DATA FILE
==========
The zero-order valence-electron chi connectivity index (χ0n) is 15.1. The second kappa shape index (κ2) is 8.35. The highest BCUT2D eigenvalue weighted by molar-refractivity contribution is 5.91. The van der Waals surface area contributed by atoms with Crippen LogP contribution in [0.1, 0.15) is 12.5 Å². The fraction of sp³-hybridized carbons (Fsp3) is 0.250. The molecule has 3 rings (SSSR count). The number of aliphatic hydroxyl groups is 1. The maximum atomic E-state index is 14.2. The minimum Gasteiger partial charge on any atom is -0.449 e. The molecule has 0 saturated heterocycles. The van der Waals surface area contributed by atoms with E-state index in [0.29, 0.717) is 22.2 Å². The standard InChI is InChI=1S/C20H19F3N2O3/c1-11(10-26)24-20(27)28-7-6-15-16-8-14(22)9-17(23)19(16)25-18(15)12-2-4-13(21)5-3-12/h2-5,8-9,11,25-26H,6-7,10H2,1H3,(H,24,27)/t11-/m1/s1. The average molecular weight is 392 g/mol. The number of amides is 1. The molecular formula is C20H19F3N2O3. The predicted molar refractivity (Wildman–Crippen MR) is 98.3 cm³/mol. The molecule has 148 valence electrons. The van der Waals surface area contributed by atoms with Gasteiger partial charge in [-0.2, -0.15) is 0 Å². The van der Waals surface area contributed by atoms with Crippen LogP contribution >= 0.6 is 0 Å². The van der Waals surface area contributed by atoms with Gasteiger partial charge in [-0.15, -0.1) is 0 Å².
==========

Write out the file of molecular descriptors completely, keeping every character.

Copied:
The zero-order valence-electron chi connectivity index (χ0n) is 15.1. The second kappa shape index (κ2) is 8.35. The highest BCUT2D eigenvalue weighted by molar-refractivity contribution is 5.91. The van der Waals surface area contributed by atoms with Crippen LogP contribution in [0.1, 0.15) is 12.5 Å². The fraction of sp³-hybridized carbons (Fsp3) is 0.250. The molecule has 3 rings (SSSR count). The number of aliphatic hydroxyl groups is 1. The maximum atomic E-state index is 14.2. The minimum Gasteiger partial charge on any atom is -0.449 e. The molecule has 0 saturated heterocycles. The van der Waals surface area contributed by atoms with E-state index in [0.29, 0.717) is 22.2 Å². The standard InChI is InChI=1S/C20H19F3N2O3/c1-11(10-26)24-20(27)28-7-6-15-16-8-14(22)9-17(23)19(16)25-18(15)12-2-4-13(21)5-3-12/h2-5,8-9,11,25-26H,6-7,10H2,1H3,(H,24,27)/t11-/m1/s1. The average molecular weight is 392 g/mol. The number of amides is 1. The molecular formula is C20H19F3N2O3. The predicted molar refractivity (Wildman–Crippen MR) is 98.3 cm³/mol. The molecule has 148 valence electrons. The van der Waals surface area contributed by atoms with Gasteiger partial charge in [-0.2, -0.15) is 0 Å². The van der Waals surface area contributed by atoms with Crippen LogP contribution >= 0.6 is 0 Å². The van der Waals surface area contributed by atoms with Gasteiger partial charge in [-0.15, -0.1) is 0 Å².